Why we’re staying alert after BlackMatter ransomware group closure
On 3rd November, Bleeping Computer reported that the BlackMatter Ransomware-as-a-Service group had posted a message alerting users that its operations were ceasing within 48 hours. The message advised affiliates to obtain their decryption keys so that they could continue to extort current victims.
According to the message, BlackMatter had experienced “pressure from the authorities” and “part of the team is no longer available.” Industry observers have linked this announcement to the international law enforcement effort to hunt down ransomware gangs following the high profile attacks on the Colonial Pipeline and Norsk Hydro, which culminated in the co-ordinated arrests of 12 hackers on the 26th October in Switzerland and Ukraine.
Cyber security reporters have speculated whether this is the end of the BlackMatter gang, or whether the members would simply rebrand. In my view, if they have learned anything from the actions of the REvil gang, the individual members of BlackMatter will go their separate ways to avoid attracting more attention from law enforcement.
It is likely that individual members will join other gangs or start freelancing for the larger gangs. Conti is currently one of the more attractive gangs, as (according to an investigation by CISA) it pays freelancers a wage as opposed to commission based on ransom gained from a successful attack. Alternatively, by recruiting through online forums such as RAMP, it’s more than likely that former BlackMatter members will form their own gangs. The ransomware ecosystem is a lot like a Hydra – cut off one head, and two more appear in their place.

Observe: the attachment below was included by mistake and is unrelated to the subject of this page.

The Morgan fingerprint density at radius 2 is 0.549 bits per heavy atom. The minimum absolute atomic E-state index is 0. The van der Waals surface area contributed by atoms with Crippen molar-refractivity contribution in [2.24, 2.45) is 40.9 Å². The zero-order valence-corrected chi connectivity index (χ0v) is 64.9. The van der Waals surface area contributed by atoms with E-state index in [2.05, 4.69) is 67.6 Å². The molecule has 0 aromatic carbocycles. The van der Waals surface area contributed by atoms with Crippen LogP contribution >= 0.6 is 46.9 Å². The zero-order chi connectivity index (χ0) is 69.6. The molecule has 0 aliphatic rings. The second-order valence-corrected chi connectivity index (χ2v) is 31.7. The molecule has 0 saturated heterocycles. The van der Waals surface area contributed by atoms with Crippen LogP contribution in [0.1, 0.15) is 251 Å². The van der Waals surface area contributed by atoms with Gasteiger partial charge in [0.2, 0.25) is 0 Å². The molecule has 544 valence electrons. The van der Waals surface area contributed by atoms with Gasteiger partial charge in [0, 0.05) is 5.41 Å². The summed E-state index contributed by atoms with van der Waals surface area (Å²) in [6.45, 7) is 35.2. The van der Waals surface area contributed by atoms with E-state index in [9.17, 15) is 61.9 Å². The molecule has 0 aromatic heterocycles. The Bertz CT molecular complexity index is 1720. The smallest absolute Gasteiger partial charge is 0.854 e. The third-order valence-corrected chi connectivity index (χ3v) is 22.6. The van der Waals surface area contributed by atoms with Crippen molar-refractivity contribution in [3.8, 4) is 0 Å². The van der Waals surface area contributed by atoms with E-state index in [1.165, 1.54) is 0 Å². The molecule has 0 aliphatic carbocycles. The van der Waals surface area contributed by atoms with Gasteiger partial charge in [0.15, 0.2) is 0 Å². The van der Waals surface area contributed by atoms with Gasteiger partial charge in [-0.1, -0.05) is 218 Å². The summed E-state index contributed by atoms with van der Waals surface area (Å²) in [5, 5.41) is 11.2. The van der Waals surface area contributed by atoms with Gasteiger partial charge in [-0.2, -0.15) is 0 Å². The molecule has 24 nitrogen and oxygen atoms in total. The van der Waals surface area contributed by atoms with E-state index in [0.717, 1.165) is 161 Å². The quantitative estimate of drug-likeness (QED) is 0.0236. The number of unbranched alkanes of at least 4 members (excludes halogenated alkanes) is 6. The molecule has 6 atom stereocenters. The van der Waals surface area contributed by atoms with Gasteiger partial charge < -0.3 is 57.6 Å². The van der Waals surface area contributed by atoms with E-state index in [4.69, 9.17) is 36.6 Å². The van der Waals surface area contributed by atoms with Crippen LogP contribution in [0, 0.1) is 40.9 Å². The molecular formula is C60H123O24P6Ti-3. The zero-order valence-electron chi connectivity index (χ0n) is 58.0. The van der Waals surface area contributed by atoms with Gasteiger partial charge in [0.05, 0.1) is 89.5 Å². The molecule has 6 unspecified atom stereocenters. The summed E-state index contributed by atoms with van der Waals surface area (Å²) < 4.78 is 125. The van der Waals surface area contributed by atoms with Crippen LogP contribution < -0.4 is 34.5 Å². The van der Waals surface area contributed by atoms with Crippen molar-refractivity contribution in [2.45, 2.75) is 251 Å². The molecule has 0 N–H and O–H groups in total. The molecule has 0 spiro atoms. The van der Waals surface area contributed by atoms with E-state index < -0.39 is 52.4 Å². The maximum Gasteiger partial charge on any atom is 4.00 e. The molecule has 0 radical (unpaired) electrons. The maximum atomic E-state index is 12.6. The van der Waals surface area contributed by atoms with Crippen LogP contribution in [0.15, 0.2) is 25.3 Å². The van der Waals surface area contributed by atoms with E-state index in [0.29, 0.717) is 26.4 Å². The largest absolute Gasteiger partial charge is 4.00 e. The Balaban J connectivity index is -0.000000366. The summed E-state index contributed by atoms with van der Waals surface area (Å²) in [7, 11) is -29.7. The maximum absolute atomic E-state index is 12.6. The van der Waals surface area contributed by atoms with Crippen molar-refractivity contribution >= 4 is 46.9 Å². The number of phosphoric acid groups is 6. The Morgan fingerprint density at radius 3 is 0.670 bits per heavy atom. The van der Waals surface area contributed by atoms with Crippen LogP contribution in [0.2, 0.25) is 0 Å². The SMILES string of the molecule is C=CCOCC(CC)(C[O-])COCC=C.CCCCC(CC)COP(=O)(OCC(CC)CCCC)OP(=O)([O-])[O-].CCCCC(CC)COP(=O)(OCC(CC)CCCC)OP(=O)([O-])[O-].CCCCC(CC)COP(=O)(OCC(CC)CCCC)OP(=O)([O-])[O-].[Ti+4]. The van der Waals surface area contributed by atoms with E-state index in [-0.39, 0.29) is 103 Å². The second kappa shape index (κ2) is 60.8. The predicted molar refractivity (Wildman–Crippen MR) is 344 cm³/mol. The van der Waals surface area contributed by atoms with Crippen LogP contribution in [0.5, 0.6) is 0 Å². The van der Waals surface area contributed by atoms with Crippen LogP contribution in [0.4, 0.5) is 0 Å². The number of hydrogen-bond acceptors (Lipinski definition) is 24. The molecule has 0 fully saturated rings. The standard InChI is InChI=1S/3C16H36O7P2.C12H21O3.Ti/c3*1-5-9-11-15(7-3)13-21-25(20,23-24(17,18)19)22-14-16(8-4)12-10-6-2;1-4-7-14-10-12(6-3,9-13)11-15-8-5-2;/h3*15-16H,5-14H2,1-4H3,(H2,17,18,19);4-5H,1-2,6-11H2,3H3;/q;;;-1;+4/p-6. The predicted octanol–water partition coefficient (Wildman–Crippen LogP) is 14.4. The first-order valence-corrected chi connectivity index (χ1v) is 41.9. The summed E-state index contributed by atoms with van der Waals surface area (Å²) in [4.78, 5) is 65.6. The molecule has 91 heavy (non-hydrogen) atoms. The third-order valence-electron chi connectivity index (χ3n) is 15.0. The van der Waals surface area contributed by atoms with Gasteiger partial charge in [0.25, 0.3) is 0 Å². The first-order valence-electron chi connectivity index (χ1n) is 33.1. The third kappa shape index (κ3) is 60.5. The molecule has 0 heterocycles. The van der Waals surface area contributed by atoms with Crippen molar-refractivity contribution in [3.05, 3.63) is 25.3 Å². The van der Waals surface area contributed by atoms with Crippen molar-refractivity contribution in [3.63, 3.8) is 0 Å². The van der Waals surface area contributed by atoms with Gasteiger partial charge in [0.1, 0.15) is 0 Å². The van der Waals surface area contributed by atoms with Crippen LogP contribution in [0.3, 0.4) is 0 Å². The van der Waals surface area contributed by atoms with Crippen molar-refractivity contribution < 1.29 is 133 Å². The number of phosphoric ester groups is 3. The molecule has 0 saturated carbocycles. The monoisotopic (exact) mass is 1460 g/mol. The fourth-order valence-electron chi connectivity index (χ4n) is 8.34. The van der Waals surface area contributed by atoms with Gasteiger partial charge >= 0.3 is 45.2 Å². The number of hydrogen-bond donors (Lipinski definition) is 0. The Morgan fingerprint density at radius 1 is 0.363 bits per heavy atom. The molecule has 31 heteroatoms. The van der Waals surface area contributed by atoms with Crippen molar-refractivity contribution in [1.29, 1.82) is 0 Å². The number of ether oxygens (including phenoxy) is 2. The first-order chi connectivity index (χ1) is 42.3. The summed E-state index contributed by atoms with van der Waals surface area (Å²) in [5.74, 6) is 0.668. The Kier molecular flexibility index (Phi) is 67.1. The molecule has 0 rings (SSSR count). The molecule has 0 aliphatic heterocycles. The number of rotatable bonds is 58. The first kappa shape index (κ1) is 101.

While the core members may well wish to keep going, we expect that the gang would be significantly restructured. Using any of the old codebases for the ransomware would be a risk in itself, as that would be a big giveaway to the international cyber community that BlackMatter is operating again and would invite another intervention from law enforcement agencies in Europe, Ukraine, the US and UK.
In conclusion, while this international law enforcement action appears to have been successful in disrupting BlackMatters, businesses cannot afford to lower their guard. The remaining members of the gang will regroup and return to their activities.
As we wrote in the wake of the Colonial Pipeline ransomware attack, which wreaked havoc on fuel supplies to the US East coast, the tactics used to breach the organisation could have been thwarted with a combination of proper VPN configuration, use of multi-factor authentication and Dark Web Monitoring to understand whether company credentials had been leaked and could be weaponised to attack the network.
Whatever name ransomware gangs go by, their tactics are broadly similar and therefore a range of standard defences can be applied using secure configuration and monitoring services, as well as bespoke services tailored to your organisation. Contact us for further information on how we can help to discover loopholes in your defences and close them before bad actors test the locks.
Bleeping Computer, ‘BlackMatter ransomware group claims to be shutting down due to police pressure,’ 3rd November 2021 https://www.bleepingcomputer.com/news/security/blackmatter-ransomware-claims-to-be-shutting-down-due-to-police-pressure/